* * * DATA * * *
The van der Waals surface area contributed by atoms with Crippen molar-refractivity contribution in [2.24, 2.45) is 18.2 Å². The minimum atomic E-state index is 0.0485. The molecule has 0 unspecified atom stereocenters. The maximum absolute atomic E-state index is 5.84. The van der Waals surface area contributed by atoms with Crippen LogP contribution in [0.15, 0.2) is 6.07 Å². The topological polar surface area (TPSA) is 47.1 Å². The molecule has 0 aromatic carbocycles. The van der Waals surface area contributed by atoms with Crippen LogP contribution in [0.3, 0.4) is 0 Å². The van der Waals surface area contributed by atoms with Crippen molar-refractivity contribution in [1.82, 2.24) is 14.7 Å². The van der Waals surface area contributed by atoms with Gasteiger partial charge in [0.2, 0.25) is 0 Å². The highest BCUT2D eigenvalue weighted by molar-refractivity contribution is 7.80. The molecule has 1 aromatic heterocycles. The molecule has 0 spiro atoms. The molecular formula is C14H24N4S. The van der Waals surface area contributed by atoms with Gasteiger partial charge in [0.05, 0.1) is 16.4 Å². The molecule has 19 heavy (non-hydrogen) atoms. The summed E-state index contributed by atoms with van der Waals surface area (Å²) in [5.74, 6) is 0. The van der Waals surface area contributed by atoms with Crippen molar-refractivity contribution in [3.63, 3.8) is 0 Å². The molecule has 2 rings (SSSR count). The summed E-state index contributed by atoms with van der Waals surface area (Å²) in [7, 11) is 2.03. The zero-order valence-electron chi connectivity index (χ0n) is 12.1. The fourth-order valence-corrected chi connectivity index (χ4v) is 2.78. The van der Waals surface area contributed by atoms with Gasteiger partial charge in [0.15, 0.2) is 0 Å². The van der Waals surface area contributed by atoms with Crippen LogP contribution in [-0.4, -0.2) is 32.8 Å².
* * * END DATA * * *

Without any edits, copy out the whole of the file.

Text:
The van der Waals surface area contributed by atoms with Crippen molar-refractivity contribution in [2.24, 2.45) is 18.2 Å². The minimum atomic E-state index is 0.0485. The molecule has 0 unspecified atom stereocenters. The maximum absolute atomic E-state index is 5.84. The van der Waals surface area contributed by atoms with Crippen LogP contribution in [0.15, 0.2) is 6.07 Å². The topological polar surface area (TPSA) is 47.1 Å². The molecule has 0 aromatic carbocycles. The van der Waals surface area contributed by atoms with Crippen LogP contribution in [0.3, 0.4) is 0 Å². The van der Waals surface area contributed by atoms with Crippen molar-refractivity contribution in [1.82, 2.24) is 14.7 Å². The van der Waals surface area contributed by atoms with Gasteiger partial charge in [0.2, 0.25) is 0 Å². The highest BCUT2D eigenvalue weighted by molar-refractivity contribution is 7.80. The molecule has 1 aromatic heterocycles. The molecule has 0 spiro atoms. The molecular formula is C14H24N4S. The van der Waals surface area contributed by atoms with Gasteiger partial charge in [0.05, 0.1) is 16.4 Å². The molecule has 19 heavy (non-hydrogen) atoms. The summed E-state index contributed by atoms with van der Waals surface area (Å²) in [5.74, 6) is 0. The van der Waals surface area contributed by atoms with Crippen molar-refractivity contribution in [3.63, 3.8) is 0 Å². The molecule has 2 rings (SSSR count). The summed E-state index contributed by atoms with van der Waals surface area (Å²) in [7, 11) is 2.03. The zero-order valence-electron chi connectivity index (χ0n) is 12.1. The fourth-order valence-corrected chi connectivity index (χ4v) is 2.78. The van der Waals surface area contributed by atoms with Gasteiger partial charge in [0.15, 0.2) is 0 Å². The van der Waals surface area contributed by atoms with Crippen LogP contribution in [-0.4, -0.2) is 32.8 Å².